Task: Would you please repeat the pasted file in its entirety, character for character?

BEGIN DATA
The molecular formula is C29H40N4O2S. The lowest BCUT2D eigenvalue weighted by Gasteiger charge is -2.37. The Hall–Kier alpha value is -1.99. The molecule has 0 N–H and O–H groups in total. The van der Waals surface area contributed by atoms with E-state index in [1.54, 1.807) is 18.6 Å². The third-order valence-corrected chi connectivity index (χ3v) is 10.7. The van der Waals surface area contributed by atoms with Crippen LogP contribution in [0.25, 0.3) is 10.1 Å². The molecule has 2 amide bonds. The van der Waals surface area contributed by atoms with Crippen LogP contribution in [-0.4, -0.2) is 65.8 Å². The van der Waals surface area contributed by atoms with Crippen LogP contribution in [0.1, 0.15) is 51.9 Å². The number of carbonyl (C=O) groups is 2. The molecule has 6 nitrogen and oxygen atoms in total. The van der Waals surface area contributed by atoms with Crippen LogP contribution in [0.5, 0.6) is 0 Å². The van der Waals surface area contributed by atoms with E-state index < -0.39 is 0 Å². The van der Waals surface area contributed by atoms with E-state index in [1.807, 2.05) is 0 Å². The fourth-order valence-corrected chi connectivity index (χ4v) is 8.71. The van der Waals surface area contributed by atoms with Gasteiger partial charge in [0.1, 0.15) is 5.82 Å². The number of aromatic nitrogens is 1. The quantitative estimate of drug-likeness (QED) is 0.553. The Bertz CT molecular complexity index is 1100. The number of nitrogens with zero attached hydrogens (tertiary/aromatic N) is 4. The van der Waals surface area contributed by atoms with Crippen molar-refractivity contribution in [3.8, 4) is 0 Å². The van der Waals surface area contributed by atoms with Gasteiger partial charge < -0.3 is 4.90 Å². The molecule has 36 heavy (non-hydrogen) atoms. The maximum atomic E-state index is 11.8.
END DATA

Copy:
The molecular formula is C29H40N4O2S. The lowest BCUT2D eigenvalue weighted by Gasteiger charge is -2.37. The Hall–Kier alpha value is -1.99. The molecule has 0 N–H and O–H groups in total. The van der Waals surface area contributed by atoms with E-state index in [1.54, 1.807) is 18.6 Å². The third-order valence-corrected chi connectivity index (χ3v) is 10.7. The van der Waals surface area contributed by atoms with Crippen LogP contribution in [0.25, 0.3) is 10.1 Å². The molecule has 2 amide bonds. The van der Waals surface area contributed by atoms with Crippen LogP contribution in [-0.4, -0.2) is 65.8 Å². The van der Waals surface area contributed by atoms with Crippen LogP contribution in [0.1, 0.15) is 51.9 Å². The number of carbonyl (C=O) groups is 2. The molecule has 6 nitrogen and oxygen atoms in total. The van der Waals surface area contributed by atoms with Crippen LogP contribution in [0.5, 0.6) is 0 Å². The van der Waals surface area contributed by atoms with E-state index < -0.39 is 0 Å². The van der Waals surface area contributed by atoms with E-state index in [1.807, 2.05) is 0 Å². The fourth-order valence-corrected chi connectivity index (χ4v) is 8.71. The van der Waals surface area contributed by atoms with Gasteiger partial charge in [0.1, 0.15) is 5.82 Å². The number of aromatic nitrogens is 1. The quantitative estimate of drug-likeness (QED) is 0.553. The Bertz CT molecular complexity index is 1100. The number of nitrogens with zero attached hydrogens (tertiary/aromatic N) is 4. The van der Waals surface area contributed by atoms with Crippen molar-refractivity contribution in [3.8, 4) is 0 Å². The van der Waals surface area contributed by atoms with Gasteiger partial charge < -0.3 is 4.90 Å². The molecule has 36 heavy (non-hydrogen) atoms. The maximum atomic E-state index is 11.8.